Opioid Lawsuits and the Drop in Drug Stocks

Opioid Lawsuits and The Drop in Drug Stocks

The opioid crisis in the United States is a serious tragedy that’s taken the lives of many. The epidemic is a complex societal and medical issue without an easy fix. Now many government entities and states are taking legal action to get compensated.

Pharmaceutical companies that manufacture or distribute opioids have had a sharp drop in share price. The drop in generic-drug makers has been especially dramatic since they have smaller cash reserves and some face additional litigation over price-fixing.

Despite the harmful effects of opioid abuse, our population still relies on medicines made by these companies. So does this present a buying opportunity or should investors stay away? 

The Opioid Lawsuits

The trial in Oklahoma was the first public trial to take place out of the sea of lawsuits. The state claims opioids are a public nuisance and have already received settlements from two companies. Teva pharmaceutical settled for $85 million and Purdue Pharma (the maker of OxyContin) settled for $270 million. Both companies denied any wrongdoing and stated they followed the laws governed by the FDA.  

Megacorporation Johnson & Johnson (JNJ) decided to fight the lawsuit in court. Oklahoma claims Johnson & Johnson is the Kingpin of the opioid epidemic and is seeking a payout of $17 billion. The trial wrapped up in mid-July of this year and a verdict is expected by Judge Balkman sometime this month. The verdict is highly anticipated as it will set the tone for the additional upcoming trials. 

One case in North Dakota against Purdue Pharma was dismissed. The judge stated, “Purdue cannot control how doctors prescribe its products and it certainly cannot control how individual patients use and respond to its products, regardless of any warning or instruction Purdue may give.” The next big trial will be in the state of Ohio and is set to begin October 21st. Some companies included in the case are Johnson & Johnson, Purdue Pharma, and Ohio’s Cardinal Health. 

The Drop in Drug Stocks

Fentanyl producer Insys Therapeutics has filed for chapter 11 bankruptcy after a $225 million-dollar settlement from the justice department. The shares have fallen over 95%. Shares of Johnson and Johnson have remained largely unaffected. Although that can change depending on the outcome of the Oklahoma and Ohio trials. Purdue Pharma is a private company and its shares are not publicly traded.

Share prices of generic-drug makers like Teva (TEVA), Mylan (MYL), Mallinckrodt (MNK) and Endo (ENDP) have fallen 40%-60% or more. Investors fear if the settlements get out of control, these companies could have trouble staying afloat.

Should Pharmaceutical Companies Take All the Blame?

There were over 400,000 opioid-related deaths in the United States from 1999 through 2017, according to the U.S. Centers for Disease Control and Prevention. While prescription opioids have caused a number of these deaths, you can see in the chart below that illicitly manufactured synthetics like fentanyl and tramadol have taken a much larger role.

The liability from the companies getting sued is unclear. The companies that manufactured the opioids did so within the scope of the FDA. The opioid lawsuits are being compared to the ligation against cigarette makers back in the 1990s. But, the addiction risks of opioids have been pretty clear, and unlike cigarettes, they are legally prescribed by doctors.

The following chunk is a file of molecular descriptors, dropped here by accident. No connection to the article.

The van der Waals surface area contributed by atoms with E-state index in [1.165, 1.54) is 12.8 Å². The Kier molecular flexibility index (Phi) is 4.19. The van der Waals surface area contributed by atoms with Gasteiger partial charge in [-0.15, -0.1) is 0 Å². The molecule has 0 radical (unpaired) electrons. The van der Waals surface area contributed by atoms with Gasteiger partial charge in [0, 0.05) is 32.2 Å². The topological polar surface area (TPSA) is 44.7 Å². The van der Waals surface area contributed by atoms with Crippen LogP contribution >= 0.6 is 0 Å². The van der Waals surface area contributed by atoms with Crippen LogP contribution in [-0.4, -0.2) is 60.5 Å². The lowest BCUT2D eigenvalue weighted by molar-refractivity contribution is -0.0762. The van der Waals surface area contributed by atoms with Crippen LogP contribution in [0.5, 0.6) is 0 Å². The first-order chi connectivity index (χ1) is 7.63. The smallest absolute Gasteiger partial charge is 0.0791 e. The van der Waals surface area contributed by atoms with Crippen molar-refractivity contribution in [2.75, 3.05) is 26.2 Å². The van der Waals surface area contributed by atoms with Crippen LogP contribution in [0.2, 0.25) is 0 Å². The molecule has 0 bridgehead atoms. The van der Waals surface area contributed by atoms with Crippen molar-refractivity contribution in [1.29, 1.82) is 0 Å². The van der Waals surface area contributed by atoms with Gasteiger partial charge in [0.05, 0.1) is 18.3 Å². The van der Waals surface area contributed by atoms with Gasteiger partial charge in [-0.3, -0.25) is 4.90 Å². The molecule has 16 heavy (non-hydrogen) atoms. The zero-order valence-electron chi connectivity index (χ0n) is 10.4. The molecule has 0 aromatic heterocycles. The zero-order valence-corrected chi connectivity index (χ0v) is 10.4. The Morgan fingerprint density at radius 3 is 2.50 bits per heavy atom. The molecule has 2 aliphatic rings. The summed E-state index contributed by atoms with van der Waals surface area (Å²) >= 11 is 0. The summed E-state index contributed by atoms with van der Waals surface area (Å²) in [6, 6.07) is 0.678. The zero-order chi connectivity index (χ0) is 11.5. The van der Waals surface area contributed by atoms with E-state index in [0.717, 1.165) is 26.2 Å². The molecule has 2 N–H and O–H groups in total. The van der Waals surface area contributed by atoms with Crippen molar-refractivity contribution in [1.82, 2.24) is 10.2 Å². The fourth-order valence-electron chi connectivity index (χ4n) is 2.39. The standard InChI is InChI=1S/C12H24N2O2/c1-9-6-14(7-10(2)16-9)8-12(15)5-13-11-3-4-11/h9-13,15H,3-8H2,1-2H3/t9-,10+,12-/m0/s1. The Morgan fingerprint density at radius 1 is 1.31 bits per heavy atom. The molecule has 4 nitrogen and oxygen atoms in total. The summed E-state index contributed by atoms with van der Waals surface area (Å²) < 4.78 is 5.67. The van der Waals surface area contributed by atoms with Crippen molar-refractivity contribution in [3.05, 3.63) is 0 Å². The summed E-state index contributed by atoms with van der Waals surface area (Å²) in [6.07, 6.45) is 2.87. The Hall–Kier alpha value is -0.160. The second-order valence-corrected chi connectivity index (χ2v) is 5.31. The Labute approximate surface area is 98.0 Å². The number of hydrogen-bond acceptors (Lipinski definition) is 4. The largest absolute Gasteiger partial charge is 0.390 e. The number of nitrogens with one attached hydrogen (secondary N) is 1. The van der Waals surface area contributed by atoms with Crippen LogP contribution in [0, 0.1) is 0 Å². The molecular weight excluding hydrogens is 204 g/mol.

Who is accountable? Is it the individual who ignored the risks and continued to abuse the prescription? Is it the doctors who overprescribed or incorrectly diagnosed patients? What about the distributors or pharmacies themselves? Americans are sometimes quick to place blame for their issues instead of holding themselves accountable.

Are the states that are suing these companies doing so for the benefit of opioid victims or are they trying to fill their own pockets? How much of the settlement money will go towards recovery programs and aid for the opioid crisis? If Oklahoma wins its “Public Nuisance” case against Johnson and Johnson, what’s next? Wouldn’t this open up the flood gates for states seeking compensation outside of taxation? Alcohol could then be considered a nuisance, hell even fast food for its role in obesity and health problems.

If generic pharmaceutical companies go bankrupt due to opioid lawsuits, the average American will end up paying more for prescription drugs. Addicts will unfortunately still find sources of opioids and continue to abuse them. It seems suing pharmaceutical companies may be more about exploiting a crisis than actually trying to solve it.

Uncertainty Remains 

The opioid lawsuits are estimated to go on for several years. Many investors are on the sidelines and waiting for the uncertainty to clear. The upcoming elections and political aim at healthcare costs heighten the uncertainty for many pharmaceutical companies. Making the fear and pessimism very high for generic drug makers with lighter pocketbooks.

Value investors with a lot of patience could find some deals amid this uncertain time. Even the enormous settlement against the tobacco companies didn’t mean the end for tobacco like investors feared. Things may not be as bad as Wall Street is predicting. Those willing to buy the fear could end up being rewarded down the road. 

Disclosure: The information and data provided have been obtained from sources which we believe to be reliable, however, we do not represent that it is accurate or complete, and it should not be relied upon as such. All opinions expressed and data provided are subject to change without notice. At the time of this writing, I have a position in Teva stock. The opinions provided are of my own and are only for informational purposes. They should not be construed as an offer, or recommendation to buy or sell any product.